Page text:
Adidas chief executive Herbert Hainer insists the German sportswear company has not cancelled its sponsorship contract with the International Association of Athletics Federations (IAAF), despite reports to the contrary surfacing earlier this year.
The BBC claimed in January that Adidas was ending its deal early as a result of the doping scandal surrounding the sport.
But Hainer said the IAAF’s biggest sponsor is monitoring how world athletics is dealing with the matter while its current sponsorship agreement continues to run.
"We have not terminated our contract," the German told a news conference to present his company's annual results.
"The IAAF knows exactly where we are going with our policy in terms of doping.
"We are in very close contact with the IAAF and will watch very closely what they are doing with this problem."
The 11-year deal is due to run until 2019 and was reported to be worth $33 million (£23 million/€30 million) when signed in 2008.
Adidas is one of the IAAF's Official Partners, along with Canon, Toyota, Seiko, TDK, TBS and Mondo.
It was reported that the sportswear giant informed the IAAF in November that it was considering ending its relationship early after a report compiled by the World Anti-Doping Agency (WADA) Independent Commission detailed claims of state-supported doping within Russia.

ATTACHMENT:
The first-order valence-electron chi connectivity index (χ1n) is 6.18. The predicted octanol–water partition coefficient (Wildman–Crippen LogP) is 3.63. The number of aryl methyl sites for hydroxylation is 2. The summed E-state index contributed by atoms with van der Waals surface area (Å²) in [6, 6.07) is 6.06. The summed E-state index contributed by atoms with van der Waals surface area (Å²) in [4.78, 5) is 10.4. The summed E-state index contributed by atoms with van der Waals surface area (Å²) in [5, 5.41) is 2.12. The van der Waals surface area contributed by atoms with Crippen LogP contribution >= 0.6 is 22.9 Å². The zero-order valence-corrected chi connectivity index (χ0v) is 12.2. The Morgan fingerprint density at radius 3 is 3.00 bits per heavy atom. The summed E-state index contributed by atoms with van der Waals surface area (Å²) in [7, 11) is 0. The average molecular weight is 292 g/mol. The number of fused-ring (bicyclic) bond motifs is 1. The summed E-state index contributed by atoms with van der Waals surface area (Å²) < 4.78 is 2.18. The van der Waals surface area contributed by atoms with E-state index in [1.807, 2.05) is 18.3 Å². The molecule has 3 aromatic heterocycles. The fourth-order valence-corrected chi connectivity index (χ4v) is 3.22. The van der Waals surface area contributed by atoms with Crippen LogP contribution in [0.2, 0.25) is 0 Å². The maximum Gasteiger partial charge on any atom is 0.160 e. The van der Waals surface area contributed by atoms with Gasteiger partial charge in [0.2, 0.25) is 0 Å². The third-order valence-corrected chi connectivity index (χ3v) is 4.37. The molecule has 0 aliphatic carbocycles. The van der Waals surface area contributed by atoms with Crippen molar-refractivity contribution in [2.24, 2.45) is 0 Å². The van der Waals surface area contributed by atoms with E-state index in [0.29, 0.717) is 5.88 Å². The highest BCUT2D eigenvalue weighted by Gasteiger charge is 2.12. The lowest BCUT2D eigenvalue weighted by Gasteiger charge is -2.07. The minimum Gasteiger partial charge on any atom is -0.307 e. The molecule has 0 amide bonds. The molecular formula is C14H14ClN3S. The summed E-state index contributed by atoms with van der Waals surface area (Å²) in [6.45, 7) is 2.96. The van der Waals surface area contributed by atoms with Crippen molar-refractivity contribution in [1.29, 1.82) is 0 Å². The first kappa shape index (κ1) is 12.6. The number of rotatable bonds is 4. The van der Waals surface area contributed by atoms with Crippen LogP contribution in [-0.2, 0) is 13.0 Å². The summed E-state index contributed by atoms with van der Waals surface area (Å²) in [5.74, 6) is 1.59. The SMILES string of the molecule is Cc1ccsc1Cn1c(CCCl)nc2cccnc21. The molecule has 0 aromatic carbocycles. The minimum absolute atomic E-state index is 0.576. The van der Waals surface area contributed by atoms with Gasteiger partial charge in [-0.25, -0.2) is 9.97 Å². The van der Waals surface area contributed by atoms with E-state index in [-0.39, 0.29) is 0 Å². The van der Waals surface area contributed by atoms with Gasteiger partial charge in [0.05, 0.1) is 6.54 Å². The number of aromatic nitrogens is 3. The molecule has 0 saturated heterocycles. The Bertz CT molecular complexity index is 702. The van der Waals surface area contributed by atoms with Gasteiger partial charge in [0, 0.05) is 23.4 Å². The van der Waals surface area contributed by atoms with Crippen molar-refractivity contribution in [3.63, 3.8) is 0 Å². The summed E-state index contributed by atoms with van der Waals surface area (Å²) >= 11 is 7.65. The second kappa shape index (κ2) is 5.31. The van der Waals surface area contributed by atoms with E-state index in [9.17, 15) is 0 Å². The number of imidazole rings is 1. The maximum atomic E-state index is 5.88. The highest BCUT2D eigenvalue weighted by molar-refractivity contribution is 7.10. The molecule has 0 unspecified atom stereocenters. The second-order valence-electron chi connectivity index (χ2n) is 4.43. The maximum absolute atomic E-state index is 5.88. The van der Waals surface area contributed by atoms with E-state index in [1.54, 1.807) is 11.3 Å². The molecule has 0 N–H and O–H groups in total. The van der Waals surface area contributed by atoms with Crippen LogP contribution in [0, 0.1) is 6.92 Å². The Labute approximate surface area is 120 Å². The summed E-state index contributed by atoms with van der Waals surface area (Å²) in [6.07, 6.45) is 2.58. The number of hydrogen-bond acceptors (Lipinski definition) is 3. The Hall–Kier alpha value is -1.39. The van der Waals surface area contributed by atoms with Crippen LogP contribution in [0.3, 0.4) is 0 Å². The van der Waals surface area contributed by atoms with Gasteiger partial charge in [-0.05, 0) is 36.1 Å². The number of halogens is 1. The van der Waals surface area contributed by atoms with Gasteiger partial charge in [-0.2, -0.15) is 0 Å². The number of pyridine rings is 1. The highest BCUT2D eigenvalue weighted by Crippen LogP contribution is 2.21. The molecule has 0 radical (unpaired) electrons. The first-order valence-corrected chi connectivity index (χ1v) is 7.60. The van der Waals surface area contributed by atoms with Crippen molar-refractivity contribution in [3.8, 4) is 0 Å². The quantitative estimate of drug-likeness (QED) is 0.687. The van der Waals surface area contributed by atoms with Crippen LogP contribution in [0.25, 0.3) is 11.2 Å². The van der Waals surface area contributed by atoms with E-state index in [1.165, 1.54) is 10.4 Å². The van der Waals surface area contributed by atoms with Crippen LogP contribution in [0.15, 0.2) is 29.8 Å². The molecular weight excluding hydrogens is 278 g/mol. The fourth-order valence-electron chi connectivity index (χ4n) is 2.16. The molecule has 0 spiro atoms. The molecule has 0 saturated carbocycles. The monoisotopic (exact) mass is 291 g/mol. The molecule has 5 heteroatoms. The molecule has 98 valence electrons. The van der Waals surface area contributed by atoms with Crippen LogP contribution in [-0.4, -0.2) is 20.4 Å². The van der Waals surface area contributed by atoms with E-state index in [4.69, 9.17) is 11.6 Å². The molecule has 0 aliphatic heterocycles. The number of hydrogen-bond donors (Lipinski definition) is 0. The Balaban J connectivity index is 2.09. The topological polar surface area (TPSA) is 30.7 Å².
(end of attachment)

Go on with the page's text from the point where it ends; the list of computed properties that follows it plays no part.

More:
Richard Pound, chairman of the WADA Independent Commission, delivered a second damning report in January that revealed "corruption was embedded" within the IAAF under former President Lamine Diack.
According to the BBC, a decision at the highest level in Adidas was taken within days of the report's publication to terminate its relationship with the IAAF and its commercial partner Dentsu.
Adidas remains the oldest commercial partner of world football's governing body FIFA, which adopted reforms last week to help overcome its corruption scandal.
Hainer welcomed the reforms, saying Adidas, along with other sponsors, were striving to ensure they are implemented.
In January, Kasper Rorsted, chief executive of consumer goods group Henkel, was announced as Hainer's successor at the head of Adidas.
Rorsted, who is set to leave Henkel in April, will officially become Adidas chief executive on October 1, replacing the 61-year-old Hainer, who has headed the company since 2001.